News and Events
Department of German and Romance Languages and Literatures
Italian 214.477: “Magic, Marvels, and Monstrosity in the Italian Renaissance”
Professor Walter Stephens
Graduate Student Opportunities:
Apply for Singleton Center Graduate Fellowships for Research in Europe and submit research papers for the Singleton Center Paper Prize.
Join our mailing list to receive a weekly list of events relating to the study of pre-modern Europe from all around JHU, Singleton Center news, and announcements of new course offerings, funding opportunities, and more!
Use this form to join.
Congratulations to Will Brown (History Department), who has won the 2014 Singleton Center Paper Prize for his paper "Becoming bons marins sur terre: State Knowledge, Self-Fashioning, and the Arnoul Family’s Turn to the Sea, 1665-1726"!
Read Will's paper here.
Congratulations to Yonatan Glazer-Eytan, who has won the 2013 Singleton Center Paper Prize!
Read "A Contested Presence: Portuguese New Christians in the Spain of Philip IV, 1621-1632," here.
Congratulations to the Winners of the 2012 Singleton Center Paper Prize!
Jonathan Greenwood: “The Use and Abuse of Hagiography for Early Modern Life: Pedro de Ribadeneyra and his Flos sanctorum.” Read his paper here.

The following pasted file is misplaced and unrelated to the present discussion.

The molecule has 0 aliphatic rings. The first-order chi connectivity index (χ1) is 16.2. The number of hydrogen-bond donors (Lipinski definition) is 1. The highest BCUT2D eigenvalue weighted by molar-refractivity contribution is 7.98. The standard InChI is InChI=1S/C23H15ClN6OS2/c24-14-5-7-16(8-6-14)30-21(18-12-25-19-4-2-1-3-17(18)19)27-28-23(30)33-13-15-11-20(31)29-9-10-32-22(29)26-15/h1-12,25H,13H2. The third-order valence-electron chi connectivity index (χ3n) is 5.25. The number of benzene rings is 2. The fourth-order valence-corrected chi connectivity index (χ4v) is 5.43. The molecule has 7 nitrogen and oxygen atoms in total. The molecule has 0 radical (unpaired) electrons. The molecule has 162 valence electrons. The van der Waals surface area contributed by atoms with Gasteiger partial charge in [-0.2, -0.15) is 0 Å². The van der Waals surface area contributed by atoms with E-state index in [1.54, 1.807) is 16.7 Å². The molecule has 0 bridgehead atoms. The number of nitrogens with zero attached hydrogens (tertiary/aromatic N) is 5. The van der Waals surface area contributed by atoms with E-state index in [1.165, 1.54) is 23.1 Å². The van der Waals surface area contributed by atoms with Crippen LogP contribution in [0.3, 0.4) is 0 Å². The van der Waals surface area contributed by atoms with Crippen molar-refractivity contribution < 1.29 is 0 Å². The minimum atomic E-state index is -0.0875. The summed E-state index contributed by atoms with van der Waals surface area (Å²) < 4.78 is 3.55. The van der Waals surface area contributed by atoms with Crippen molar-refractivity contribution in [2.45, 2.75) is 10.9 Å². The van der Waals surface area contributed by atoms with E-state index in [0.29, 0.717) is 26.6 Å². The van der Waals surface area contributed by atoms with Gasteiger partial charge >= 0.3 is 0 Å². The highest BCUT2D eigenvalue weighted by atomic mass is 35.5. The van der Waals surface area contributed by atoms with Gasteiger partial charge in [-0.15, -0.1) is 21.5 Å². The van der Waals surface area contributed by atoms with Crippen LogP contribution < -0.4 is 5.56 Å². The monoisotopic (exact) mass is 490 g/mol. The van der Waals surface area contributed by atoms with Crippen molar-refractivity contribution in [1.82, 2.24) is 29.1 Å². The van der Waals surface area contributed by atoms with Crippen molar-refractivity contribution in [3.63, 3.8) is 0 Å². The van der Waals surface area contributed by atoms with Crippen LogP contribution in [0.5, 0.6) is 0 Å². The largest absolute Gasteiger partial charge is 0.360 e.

Justin Rivest: “Trials of an Extraordinary Empiric: The Career of Jean Thibault, Astrologer Physician 1529-1545.”
Epistemic Exchange in the Early Modern World. European and non-Europeans in Dialogue: Research Perspectives
18-19 June 2012
Cappella, Villa Schifanoia
JHU graduate students and faculty participating in the Singleton Center sponsored conference Epistemic Exchanges at the Villa Schifanoia at the European University Institute, Fiesole.
The 2011 winners of the Singleton Center Paper Prize are Alexandra Letvin, of the Department of the History of Art, and Nathan Daniels, of the Department of History.
Read Alexandra's paper, "Contemplative Ascent and the Limitations of Vision in the Omne Bonum," here.
Read Nathan's paper, "From Jongleur to Minstrel: The Professionalization of Secular Musicians in Thirteenth- and Fourteenth-Century Paris," here.